The following things become painfully clear from the letter I cite in its entirety at the end of this post:
1. The SUNY University system, which used to be famous for the high quality of its education and research, is now officially dead. If you've been trying to convince yourself that New York State is not the same as Southern Mississippi, think twice. It is now exactly the same in terms of a methodic destruction of higher education in both these states.
2. It wasn't for nothing that we've been reading all these articles in the New York Times and Co about the need to abolish tenure. Those articles marked a beginning of an official campaign to destroy scholarship in the US. Religious fanatics that came to power in this country 10 years ago hate secular education. Now they have proceeded to destroy the university, which is a place where their ignorant superstitions are ridiculed and where young people are taught to think for themselves.
3. A corporate takeover of the system of American higher education has now been completed. Uneducated crooks have made their way into college administration. They share the desire that drives the religious fanatics to stamp out every last vestige of intelligence and knowledge in their country. In their opinion, the great unwashed masses should serve their purpose by working themselves to death without complaining about their horrible work conditions, consume more overpriced junk, get into debt, and be extremely grateful to be allowed to lead this beautiful existence.
4. With the imminent death of the overwhelming majority of language programs in this country, the US will find itself even more isolated from other cultures. Americans already feel like pariahs who are hated by people from other countries for the atricities the American government keeps perpetrating abroad. Now, Americans will not be able to talk to foreigners and find out that, in spite of all the propaganda that Americans are brainwashed with daily, their work conditions are amongst the worst and their lifestyles are the saddest in the developed world.
While these changes have been taking place, we, the academics, have been doing nothing. We have been sitting there quietly, agreeing to fulfill our administrators' every whim, kissing our Deans' and Presidents' asses, and hoping that at least our own positions would not be cut just yet.
Hasn't the time finally arrived for us to break our pathetic and terrified silence and start doing something? It happened to SUNY today and it will happen to you tomorrow.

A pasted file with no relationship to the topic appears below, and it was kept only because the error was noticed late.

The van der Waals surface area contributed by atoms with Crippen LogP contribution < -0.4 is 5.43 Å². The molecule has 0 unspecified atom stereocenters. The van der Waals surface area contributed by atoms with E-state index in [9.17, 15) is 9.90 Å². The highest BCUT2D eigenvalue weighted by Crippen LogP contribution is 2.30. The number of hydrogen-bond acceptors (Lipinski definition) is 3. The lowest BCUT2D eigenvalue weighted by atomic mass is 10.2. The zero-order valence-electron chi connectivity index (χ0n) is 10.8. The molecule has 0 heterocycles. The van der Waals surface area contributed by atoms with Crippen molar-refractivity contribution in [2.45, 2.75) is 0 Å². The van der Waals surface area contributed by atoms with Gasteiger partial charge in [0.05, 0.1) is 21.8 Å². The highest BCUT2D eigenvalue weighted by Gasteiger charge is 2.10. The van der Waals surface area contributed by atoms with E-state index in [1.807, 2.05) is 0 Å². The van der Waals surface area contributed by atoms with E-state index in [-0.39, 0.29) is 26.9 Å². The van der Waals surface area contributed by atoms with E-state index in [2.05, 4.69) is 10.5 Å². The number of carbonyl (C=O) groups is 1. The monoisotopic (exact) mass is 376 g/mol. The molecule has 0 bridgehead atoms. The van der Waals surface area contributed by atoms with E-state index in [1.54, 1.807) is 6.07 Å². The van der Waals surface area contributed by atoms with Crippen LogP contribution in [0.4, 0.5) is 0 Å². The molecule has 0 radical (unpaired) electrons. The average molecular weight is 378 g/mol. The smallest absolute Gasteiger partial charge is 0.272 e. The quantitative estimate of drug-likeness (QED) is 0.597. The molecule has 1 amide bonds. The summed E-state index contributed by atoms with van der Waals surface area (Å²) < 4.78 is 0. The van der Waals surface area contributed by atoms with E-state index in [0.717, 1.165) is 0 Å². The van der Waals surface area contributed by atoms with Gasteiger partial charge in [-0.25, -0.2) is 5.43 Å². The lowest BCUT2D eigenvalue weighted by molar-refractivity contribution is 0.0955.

Dear Friends and Colleagues,
Today the seven members of the French faculty at SUNY--Albany (all tenured) were informed that by presidential decision, ostensibly for budgetary reasons, the French program has been "deactivated" at all levels (BA, MA, PhD), as have BA programs in Russian and Italian. The only foreign language program unaffected is Spanish. The primary criterion used in making the decision was undergrad majors-to-faculty ratio. We were told that tenured faculty in French, Russian, and Italian will be kept on long enough for our students to finish their degrees--meaning three years at the outside. Senoir faculty are being encouraged to take early retirement. The rest of us are being urged to "pursue our careers elsewhere," as our Provost put it.
Needless to say, the decision is personally devastating to those of us affected, but it is also symptomatic of the ongoing devaluation of foreign-language and other humanities program in universities across the United States. I'm writing to ask for your help in spreading the word about this decision as widely as possible and in generating as much negative media publicity as possible against SUNY--Albany and the SUNY system in its entirety.
There is much background to add about how this decision was reached and implemented, too much for me to explain fully here. Suffice it to say that the disappearance of French, Italian, and Russian has resulted from an almost complete lack of leadership at the Albany campus and in the SUNY system. Our president, a former state pension fund manager, holds an MBA as his highest degree, has never held a college or university teaching position, and has never engaged in any kind of scholarship.
More disturbing still, due process was not followed in the decision-making process. The affected programs were not consulted or given the opportunity to propose money-saving reforms. Our Dean and Provost simply hand-selected an advisory committee to rubber stamp the president's decision. The legalities of the situation remain to be discussed with our union, UUP, but in the meantime I welcome any advice you may have.
Associate Professor of French Studies
I found this shocking letter at a great blog you can find here.